2 tablespoons canola or vegetable oil (for cooking in a non-stick wok or a fry pan)

1 tablespoon cornstarch
1 tablespoon rice wine or cooking sherry
½ teaspoon salt
½ teaspoon sugar

2 tablespoons soy sauce (Kikkoman brand)
1 tablespoon teriyaki sauce
1 tablespoon hoisin sauce*
2 teaspoons pure sesame oil

Slice the half chicken breast lengthwise in half. Cut crosswise into ¼ inch thin pieces. Cut the steak into 1½ inch wide pieces then slice against the grain into ¼ inch thin pieces. Peel and devein the shrimp and rinse with cold water. In a medium size bowl, combine chicken, beef and shrimp with the marinade ingredients. Mix together thoroughly and set aside. Wash and trim the green onions and finely chop. In a small bowl, mix the sauce ingredients together and set aside.

To Cook:
In a medium size pot, bring 6 cups of water to a boil over high heat. Break the spaghetti in half and drop into the boiling water. Add salt and stir well. Boil uncovered for approximately 7 to 8 minutes while stirring occasionally. Drain the cooked spaghetti through a colander.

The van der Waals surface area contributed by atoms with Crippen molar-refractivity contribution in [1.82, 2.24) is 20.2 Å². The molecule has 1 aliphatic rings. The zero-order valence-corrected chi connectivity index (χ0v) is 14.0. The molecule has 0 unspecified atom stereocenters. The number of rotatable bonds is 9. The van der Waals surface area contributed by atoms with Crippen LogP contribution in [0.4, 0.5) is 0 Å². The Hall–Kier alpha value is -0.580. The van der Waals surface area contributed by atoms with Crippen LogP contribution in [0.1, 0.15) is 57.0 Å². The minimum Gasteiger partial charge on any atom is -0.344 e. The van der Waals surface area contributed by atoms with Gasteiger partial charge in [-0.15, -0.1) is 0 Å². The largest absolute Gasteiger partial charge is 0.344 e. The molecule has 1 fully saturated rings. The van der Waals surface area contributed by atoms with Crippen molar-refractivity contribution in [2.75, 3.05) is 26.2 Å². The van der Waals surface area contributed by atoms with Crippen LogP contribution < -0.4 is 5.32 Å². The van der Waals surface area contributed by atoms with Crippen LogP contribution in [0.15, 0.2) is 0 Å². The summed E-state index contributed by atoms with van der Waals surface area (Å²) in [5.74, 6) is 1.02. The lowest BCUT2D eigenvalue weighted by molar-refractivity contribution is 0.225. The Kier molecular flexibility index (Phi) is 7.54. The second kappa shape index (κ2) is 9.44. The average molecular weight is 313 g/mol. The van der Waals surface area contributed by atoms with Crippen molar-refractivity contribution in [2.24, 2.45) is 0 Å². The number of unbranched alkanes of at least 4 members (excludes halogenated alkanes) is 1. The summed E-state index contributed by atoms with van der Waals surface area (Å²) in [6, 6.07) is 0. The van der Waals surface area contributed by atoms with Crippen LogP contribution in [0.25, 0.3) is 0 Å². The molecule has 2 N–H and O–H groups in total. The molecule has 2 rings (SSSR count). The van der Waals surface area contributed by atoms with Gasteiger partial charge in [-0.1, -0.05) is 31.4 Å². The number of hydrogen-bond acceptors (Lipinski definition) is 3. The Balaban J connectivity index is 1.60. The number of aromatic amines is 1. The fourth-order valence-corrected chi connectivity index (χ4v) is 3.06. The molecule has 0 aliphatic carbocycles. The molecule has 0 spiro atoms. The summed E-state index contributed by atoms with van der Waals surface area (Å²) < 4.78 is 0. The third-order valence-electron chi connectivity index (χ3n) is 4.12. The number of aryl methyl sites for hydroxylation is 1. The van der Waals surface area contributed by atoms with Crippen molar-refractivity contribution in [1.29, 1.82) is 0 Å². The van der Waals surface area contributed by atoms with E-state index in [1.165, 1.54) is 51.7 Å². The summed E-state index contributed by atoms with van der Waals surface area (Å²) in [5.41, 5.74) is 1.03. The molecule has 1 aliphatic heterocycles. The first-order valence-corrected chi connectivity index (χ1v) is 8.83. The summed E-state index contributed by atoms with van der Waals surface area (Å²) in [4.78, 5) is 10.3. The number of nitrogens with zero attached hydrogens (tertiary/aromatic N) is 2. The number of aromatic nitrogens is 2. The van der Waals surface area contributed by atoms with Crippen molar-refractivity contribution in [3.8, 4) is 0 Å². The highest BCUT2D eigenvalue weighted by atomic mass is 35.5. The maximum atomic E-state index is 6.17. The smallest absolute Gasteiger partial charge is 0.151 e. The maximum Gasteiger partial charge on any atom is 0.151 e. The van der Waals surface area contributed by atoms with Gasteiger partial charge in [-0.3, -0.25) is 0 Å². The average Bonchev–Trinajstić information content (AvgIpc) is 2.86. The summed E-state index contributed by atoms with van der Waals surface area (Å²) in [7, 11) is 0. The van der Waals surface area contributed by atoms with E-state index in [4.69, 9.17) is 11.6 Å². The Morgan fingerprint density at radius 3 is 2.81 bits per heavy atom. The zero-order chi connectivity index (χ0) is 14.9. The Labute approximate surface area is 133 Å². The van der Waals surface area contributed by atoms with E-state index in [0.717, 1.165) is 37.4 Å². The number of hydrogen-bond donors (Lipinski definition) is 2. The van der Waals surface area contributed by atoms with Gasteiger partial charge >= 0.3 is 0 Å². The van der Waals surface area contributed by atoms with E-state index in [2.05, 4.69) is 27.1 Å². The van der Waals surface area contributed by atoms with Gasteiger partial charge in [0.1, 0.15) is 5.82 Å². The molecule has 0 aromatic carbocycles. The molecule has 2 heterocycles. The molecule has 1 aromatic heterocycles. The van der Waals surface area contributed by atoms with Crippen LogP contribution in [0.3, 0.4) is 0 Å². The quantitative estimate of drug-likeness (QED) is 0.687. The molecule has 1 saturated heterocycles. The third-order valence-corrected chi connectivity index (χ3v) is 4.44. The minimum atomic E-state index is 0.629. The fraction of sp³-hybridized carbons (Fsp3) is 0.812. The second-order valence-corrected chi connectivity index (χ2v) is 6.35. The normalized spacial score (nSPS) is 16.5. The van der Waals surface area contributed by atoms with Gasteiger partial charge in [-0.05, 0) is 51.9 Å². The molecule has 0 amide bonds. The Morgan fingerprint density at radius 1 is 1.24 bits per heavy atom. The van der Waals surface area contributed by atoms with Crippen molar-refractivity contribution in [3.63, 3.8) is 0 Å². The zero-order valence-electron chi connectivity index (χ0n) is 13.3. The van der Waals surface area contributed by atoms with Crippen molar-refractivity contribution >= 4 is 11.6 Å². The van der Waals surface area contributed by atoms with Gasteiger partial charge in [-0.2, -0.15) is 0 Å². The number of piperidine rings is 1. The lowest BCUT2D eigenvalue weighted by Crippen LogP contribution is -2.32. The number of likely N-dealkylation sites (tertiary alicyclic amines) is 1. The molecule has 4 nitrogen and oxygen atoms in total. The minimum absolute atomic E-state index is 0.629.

Heat oil in a non-stick wok or a large frying pan over medium-high heat. When the oil is hot, brown onions for a few seconds. Add chicken, beef and shrimp. Cook and stir 3 minutes until the chicken, beef and shrimp are almost cooked through. Add the cooked spaghetti to wok first followed by the sauce. Stir-fry for approximately 2 minutes until the noodles absorb all the seasoning. Serve hot.

Makes 4 to 6 servings
Preparation time: 20 minutes
Cooking time: 15 minutes

*Hoisin sauce is a sweet brown sauce made from soybeans. Sold in jars or bottles at the Asian section of most supermarkets. After opening, it can be stored for several months in the refrigerator.




Traditional Chinese Chicken Soup

A popular way for families to celebrate the Chinese New Year is to make a big pot of whole chicken soup. It has symbolic meaning to serve the chicken whole for year “round” good luck!


1 whole frying chicken, about 3-½ pounds
1 oz. fresh ginger root
2 scallions, including the green top
4 medium size shiitake dried black mushrooms (soak in warm water for 10 minutes or longer until soft)
2 tablespoons salt
4 quarts (128 fl oz.) of water

Wash and trim any excess fat from chicken. Wash and use a heavier knife to crush the fresh ginger root. Wash and trim scallions, then cut in half. Drain water from the soaking mushrooms. Cut off stems (if any) and cut each mushroom into quarters.

To Cook: